The Indian Residential Schools Settlement records can be destroyed. Interpreting the Agreement is a question of mixed fact . . . [more]

Posted in: Summaries Sunday

Compliment or Sexual Harassment: Where Do You Draw the Line?

Written wholly by Doug Macleod Employment and labour lawyer at MacLeod Law on First Reference Talks

Despite a number of legislative initiatives that are intended to reduce and ultimately eliminate sexual harassment in society, sexual harassment continues to be a problem in Ontario’s workplaces.

One of the more nuanced areas of sexual harassment law is what kind of language a male can direct towards a woman in the workplace. Sometimes there is a fine line between complimenting a female co-worker and sexually harassing her.

An occasional non-sexualized compliment is usually not a problem but a comment of a sexual nature . . . [more]

Posted in: Case Comment, Substantive Law, Substantive Law: Judicial Decisions

The ABCs of Client Classification

How can you save time and money marketing your law firm? Drop a few clients.

Yes, drop. Some lawyers are better than others at saying no to taking on certain clients. Some groups can more easily spell out the criteria for their ideal client than others. And some firms are better than others about enforcing client intake policies. But very few lawyers, practice groups, or firms have committed to regularly culling their client lists for The Clients Who Aren’t Worth the Trouble.

But how do you know who those clients are? That’s where client classification comes in. Classifying your clients . . . [more]

Posted in: Legal Marketing

Cars and the Data They Share

Anyone interested in cars and the data they will increasingly collect should read the article in the November Automobile magazine titled The Big Data Boom – How the race to monetize the connected car will drive change in the auto industry.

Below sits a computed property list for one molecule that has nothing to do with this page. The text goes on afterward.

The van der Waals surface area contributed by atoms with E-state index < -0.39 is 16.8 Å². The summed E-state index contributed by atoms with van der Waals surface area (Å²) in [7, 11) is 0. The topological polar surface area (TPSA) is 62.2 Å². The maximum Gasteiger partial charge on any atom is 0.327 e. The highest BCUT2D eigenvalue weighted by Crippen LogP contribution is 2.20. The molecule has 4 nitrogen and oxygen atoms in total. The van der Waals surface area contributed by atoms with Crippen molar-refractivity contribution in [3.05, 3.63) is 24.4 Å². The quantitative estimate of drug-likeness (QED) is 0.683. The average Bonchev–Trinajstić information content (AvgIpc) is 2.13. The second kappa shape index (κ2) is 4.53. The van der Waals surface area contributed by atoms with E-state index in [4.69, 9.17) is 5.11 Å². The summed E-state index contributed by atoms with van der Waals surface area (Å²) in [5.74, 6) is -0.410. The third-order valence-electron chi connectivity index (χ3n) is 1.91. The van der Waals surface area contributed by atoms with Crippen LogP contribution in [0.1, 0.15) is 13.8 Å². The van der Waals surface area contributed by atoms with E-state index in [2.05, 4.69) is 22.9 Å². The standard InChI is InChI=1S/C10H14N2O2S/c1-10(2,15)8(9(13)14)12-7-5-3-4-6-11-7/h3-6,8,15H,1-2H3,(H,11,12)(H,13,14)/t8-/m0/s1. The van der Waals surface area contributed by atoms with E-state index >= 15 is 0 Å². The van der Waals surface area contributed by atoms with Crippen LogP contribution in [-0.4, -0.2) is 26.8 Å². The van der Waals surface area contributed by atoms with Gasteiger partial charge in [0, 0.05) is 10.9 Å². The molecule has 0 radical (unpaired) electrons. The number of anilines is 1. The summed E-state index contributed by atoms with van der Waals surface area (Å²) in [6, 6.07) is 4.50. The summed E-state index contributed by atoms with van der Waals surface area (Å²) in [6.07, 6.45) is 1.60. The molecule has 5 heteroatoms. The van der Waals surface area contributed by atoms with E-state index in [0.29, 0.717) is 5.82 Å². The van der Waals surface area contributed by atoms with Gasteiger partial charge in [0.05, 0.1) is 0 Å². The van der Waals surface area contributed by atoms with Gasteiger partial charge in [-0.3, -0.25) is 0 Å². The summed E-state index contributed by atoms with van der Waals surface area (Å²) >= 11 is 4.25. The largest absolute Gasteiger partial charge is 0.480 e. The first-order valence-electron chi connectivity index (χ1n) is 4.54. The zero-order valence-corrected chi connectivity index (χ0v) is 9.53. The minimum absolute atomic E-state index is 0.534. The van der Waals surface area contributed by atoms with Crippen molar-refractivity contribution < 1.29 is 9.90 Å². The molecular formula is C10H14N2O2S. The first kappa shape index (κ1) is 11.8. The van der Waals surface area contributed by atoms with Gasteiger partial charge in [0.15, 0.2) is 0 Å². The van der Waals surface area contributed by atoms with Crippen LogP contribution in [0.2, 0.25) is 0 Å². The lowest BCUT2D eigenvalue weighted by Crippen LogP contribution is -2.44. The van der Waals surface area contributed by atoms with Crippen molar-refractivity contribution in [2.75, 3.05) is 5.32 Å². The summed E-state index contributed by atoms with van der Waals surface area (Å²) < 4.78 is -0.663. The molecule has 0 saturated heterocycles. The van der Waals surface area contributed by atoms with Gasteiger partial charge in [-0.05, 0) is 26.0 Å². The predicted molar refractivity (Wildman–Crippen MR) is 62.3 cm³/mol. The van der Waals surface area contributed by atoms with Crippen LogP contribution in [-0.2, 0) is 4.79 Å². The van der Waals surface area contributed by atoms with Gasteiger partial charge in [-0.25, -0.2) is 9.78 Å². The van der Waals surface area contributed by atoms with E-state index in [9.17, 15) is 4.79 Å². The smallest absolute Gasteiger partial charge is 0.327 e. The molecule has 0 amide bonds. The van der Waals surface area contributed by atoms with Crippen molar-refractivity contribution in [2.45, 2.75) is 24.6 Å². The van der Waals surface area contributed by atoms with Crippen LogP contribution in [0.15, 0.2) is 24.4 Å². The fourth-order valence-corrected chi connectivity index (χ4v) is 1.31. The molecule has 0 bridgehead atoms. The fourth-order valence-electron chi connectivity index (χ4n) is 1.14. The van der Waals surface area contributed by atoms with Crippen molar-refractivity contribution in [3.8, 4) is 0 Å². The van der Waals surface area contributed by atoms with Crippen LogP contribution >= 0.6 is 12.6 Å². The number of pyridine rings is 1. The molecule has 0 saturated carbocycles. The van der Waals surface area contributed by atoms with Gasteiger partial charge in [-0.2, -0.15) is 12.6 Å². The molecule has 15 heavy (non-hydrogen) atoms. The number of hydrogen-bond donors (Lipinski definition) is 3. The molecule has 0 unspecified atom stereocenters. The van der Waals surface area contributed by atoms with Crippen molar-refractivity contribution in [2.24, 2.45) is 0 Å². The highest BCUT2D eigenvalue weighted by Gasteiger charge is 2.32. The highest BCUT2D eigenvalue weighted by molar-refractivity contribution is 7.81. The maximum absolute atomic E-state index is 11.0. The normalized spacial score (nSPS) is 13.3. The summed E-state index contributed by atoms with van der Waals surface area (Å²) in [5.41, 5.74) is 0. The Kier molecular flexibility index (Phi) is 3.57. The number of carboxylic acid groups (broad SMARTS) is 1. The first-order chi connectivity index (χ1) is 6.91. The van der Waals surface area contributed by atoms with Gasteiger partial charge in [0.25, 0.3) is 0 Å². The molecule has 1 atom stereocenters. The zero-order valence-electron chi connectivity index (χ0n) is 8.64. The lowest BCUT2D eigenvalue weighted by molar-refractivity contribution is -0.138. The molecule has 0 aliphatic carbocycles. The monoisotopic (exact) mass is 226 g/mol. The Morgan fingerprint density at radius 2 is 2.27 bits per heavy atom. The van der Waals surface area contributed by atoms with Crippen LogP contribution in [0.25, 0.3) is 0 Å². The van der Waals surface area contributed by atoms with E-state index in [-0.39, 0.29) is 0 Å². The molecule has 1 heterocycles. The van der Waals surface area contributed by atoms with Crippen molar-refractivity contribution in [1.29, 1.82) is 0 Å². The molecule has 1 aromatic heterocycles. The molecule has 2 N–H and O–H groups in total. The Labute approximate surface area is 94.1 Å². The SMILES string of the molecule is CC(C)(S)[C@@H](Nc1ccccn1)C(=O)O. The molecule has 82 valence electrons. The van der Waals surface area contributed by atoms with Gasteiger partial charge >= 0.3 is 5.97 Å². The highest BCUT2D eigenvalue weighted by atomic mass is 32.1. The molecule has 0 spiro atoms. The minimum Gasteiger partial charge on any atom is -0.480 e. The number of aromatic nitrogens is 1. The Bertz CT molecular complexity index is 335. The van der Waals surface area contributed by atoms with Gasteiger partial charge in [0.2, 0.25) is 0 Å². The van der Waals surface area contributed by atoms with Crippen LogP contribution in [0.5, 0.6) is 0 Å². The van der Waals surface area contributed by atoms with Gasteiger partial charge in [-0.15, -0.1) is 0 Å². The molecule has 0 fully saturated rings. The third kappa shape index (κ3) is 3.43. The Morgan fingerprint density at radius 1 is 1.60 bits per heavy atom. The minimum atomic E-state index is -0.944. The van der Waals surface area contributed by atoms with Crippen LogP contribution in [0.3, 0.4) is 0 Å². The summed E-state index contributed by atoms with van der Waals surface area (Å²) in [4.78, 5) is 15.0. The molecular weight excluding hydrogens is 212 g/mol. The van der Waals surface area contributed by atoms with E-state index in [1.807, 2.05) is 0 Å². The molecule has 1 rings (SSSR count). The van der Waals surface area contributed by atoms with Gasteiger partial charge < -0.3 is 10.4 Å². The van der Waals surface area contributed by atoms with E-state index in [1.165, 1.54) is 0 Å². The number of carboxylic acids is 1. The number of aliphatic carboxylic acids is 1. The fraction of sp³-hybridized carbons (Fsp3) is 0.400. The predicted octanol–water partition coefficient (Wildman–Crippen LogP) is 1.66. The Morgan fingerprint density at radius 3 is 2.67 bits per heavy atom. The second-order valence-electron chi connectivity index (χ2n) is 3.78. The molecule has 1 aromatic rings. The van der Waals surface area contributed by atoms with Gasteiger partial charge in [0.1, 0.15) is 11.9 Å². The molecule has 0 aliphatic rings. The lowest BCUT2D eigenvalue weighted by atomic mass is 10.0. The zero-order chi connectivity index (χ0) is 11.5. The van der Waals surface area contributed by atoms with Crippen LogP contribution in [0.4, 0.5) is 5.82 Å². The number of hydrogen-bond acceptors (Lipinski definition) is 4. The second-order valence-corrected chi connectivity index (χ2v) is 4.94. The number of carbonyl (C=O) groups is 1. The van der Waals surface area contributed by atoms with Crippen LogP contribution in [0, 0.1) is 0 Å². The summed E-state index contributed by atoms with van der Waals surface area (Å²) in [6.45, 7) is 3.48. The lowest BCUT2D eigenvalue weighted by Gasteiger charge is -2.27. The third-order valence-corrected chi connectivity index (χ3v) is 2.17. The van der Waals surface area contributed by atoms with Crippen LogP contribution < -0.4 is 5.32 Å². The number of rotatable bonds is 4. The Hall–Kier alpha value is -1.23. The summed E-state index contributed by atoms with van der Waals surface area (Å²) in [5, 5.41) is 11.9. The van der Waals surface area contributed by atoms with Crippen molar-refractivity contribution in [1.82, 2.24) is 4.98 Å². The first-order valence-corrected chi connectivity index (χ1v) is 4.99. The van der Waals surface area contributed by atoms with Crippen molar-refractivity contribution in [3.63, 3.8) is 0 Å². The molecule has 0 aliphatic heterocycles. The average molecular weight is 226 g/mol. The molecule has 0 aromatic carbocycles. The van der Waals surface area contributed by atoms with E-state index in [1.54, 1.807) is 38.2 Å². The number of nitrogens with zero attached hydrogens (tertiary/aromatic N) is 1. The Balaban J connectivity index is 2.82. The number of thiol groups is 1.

It talks about how much data might be generated (4,000 GB per day), how that sheer volume will be handled, and how it might be monetized. And the challenges of cybersecurity and privacy.

Auto makers are well aware of the privacy issues. Challenges will include how to deal with privacy laws that vary dramatically around the world. Will . . . [more]

Posted in: Technology

Wednesday: What’s Hot on CanLII

Each Wednesday we tell you which three English-language cases and which French-language case have been the most viewed* on CanLII and we give you a small sense of what the cases are about.

For this last week:

1. R. v. Lloyd, 2016 SCC 13

[1] Parliament has the power to proscribe conduct as criminal and determine the punishment for it, and judges have the duty to apply the laws Parliament adopts on punishment to offenders. But individuals are also entitled to receive, and judges have a duty to impose, sentences that are constitutional having regard to the circumstances of . . . [more]

Posted in: Wednesday: What's Hot on CanLII

Women Know Who the Predators Are

In the past few years, sexual harassment allegations against several high-profile media executives have generated significant discussion, including on social media. Last week’s New York Times story titled “Decades of Sexual Harassment Accusations Against Harvey Weinstein” is no exception. My Twitter feed was alight with comments and commentary moments after the story was published. A couple of tweets in particular grabbed my attention:

. . . [more]
Posted in: Legal Ethics

Tips Tuesday

Here are excerpts from the most recent tips on SlawTips, the site that each week offers up useful advice, short and to the point, on research, writing, and practice.

Research

Check the Source Law (Not the Consolidation)
Susannah Tredwell

If you’re having difficulty finding the amendments made to an act by another act, make sure you’re consulting the original act rather than the consolidation. Consolidations generally omit amendments to other acts. …

Writing

Just How Frequently Is That?
Neil Guthrie

Bi– H.W. Fowler refers in Modern English Usage to the ‘misshapen brood’ of bi– words that are . . . [more]

Posted in: Tips Tuesday